2024.05.15 | The Ranch Is Scenic, But It Is Not a Garden

A mistaken view held by some is that Fiscalini Ranch Preserve, at least in part, should be a garden rather than what it is–a nature preserve.  In doing so they advocate for managing the Ranch so there are always blooming flowers and removing any plants that could harm people or pets.  Some go as far as disparaging native plants as weeds, when in fact many of the showiest plants on the Ranch are weedy non-native escapees from gardens.  South African ice plant is a perfect example of this.

     Friends of the Fiscalini Ranch Preserve has organized a workday to remove this invasive weed on Saturday, May 18, starting at 9 a.m.  Meet at the North Windsor Bluff Trail entrance. The work area will be the first patch of South African ice plant growing along the Bluff Trail, about a quarter mile south of the North Windsor Bluff Trail entrance.

     No experience is necessary, FFRP volunteers will show how it is done.  Pulling South African ice plant is demanding work but done at an individual’s own pace in the spirit of collaboration, not competition.  Every little bit helps.  Wear sturdy shoes, work clothes, and bring a good pair of gloves.  Michael Thomas will lead this community workday.

     While Cambria Community Services District and FFRP do some vegetation management with visitors in mind by trying to minimize contact between poison oak and people on the busiest trails, for example, the overriding goal is to increase the preserve’s ecological value through expanding the forest and restoring native plants wherever possible.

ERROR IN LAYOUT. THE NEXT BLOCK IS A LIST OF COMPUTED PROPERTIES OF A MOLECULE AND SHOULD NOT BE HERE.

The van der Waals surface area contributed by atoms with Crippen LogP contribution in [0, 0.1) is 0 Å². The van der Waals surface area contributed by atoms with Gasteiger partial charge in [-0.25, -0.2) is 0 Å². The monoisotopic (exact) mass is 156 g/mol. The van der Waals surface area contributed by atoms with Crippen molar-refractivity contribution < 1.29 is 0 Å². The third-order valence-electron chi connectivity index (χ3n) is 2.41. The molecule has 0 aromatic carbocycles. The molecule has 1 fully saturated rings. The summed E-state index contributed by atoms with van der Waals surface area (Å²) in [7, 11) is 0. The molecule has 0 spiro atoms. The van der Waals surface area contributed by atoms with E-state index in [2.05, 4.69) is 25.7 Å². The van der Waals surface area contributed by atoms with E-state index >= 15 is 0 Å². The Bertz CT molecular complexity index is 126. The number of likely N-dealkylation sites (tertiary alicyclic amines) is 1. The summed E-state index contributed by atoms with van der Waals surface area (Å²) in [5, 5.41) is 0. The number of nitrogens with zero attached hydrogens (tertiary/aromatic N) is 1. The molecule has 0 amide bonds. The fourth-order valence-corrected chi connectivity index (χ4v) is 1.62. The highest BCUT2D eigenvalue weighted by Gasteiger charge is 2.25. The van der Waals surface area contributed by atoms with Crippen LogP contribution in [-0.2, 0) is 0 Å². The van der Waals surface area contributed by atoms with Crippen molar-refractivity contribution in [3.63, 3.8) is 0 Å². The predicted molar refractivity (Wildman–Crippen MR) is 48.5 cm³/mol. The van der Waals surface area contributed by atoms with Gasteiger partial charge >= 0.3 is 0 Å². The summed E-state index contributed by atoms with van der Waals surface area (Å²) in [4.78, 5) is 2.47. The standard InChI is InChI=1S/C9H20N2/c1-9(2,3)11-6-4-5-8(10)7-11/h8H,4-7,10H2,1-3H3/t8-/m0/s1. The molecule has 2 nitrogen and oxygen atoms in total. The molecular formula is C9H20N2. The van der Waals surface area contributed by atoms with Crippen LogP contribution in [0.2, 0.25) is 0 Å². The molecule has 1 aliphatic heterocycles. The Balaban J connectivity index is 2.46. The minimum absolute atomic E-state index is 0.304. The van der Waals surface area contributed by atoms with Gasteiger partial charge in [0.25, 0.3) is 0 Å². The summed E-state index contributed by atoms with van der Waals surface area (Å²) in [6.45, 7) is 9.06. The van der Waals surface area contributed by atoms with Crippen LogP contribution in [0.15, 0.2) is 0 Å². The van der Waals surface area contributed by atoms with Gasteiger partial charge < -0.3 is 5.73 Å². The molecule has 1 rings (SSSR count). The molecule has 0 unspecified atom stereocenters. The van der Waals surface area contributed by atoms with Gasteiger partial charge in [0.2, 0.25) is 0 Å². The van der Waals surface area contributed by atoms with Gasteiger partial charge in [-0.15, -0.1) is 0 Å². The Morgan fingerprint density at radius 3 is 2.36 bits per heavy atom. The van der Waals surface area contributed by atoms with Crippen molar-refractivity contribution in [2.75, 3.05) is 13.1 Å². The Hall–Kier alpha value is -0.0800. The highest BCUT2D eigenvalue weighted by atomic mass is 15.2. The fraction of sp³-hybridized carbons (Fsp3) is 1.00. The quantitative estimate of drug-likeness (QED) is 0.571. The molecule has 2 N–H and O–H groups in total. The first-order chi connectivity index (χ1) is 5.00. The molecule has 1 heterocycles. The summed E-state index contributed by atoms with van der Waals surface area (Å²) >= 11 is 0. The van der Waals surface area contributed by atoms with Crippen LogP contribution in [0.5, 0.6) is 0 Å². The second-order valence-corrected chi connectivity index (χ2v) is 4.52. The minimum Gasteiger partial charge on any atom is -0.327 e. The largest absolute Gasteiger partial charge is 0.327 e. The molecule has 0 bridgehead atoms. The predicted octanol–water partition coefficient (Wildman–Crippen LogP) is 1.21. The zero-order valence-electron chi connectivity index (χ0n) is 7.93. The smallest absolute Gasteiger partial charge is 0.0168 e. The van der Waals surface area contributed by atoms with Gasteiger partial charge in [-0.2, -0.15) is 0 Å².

This Saturday’s work party is an excellent example of our community’s continuing efforts to reduce the impact of South African ice plant on the bluffs.  This invasive plant has spread along California’s coast in the many years since it was introduced through the misguided idea that it would be beneficial.  If left unchecked on the Ranch, South African ice plant would spread from the bluff to the ridge in one unbroken mass of biologically impoverished vegetation.

     While some might consider that possibility as visually attractive, it would be a food desert to local animals and exclude nearly all local plants.  South African ice plant has its uses in a garden, but it adds little to coastal environments.  No pollinators rely on it to raise their young.  Rather than protecting bluffs from erosion, its heavy, water-laden leaves add an extra burden to fragile cliffs.

     As Central Coastal California enters its dormant season, it may be helpful to remember that the climate is Mediterranean, characterized by cool, wet winters and hot, dry summers.  While Cambria rarely gets hot, the summer months are dry with little to no rain.  This natural cycle drives some plants to conserve their moisture by dropping their leaves, much like deciduous plants do during winter in colder climates.  Although less visually appealing than leafy green plants in summer, these plants live with nature rather than fight against it.

     Volunteers on Fiscalini Ranch Preserve will gather at 9 a.m. on Saturday, May 18, to work with local nature by removing invasive South African ice plant from our bluffs.  Their work will make way for seaside daisy, seaside wooly sunflower, sea cliff buckwheat, and sea pinks, among other native plants that make the Ranch so special.

Article first published in https://cambriaca.org/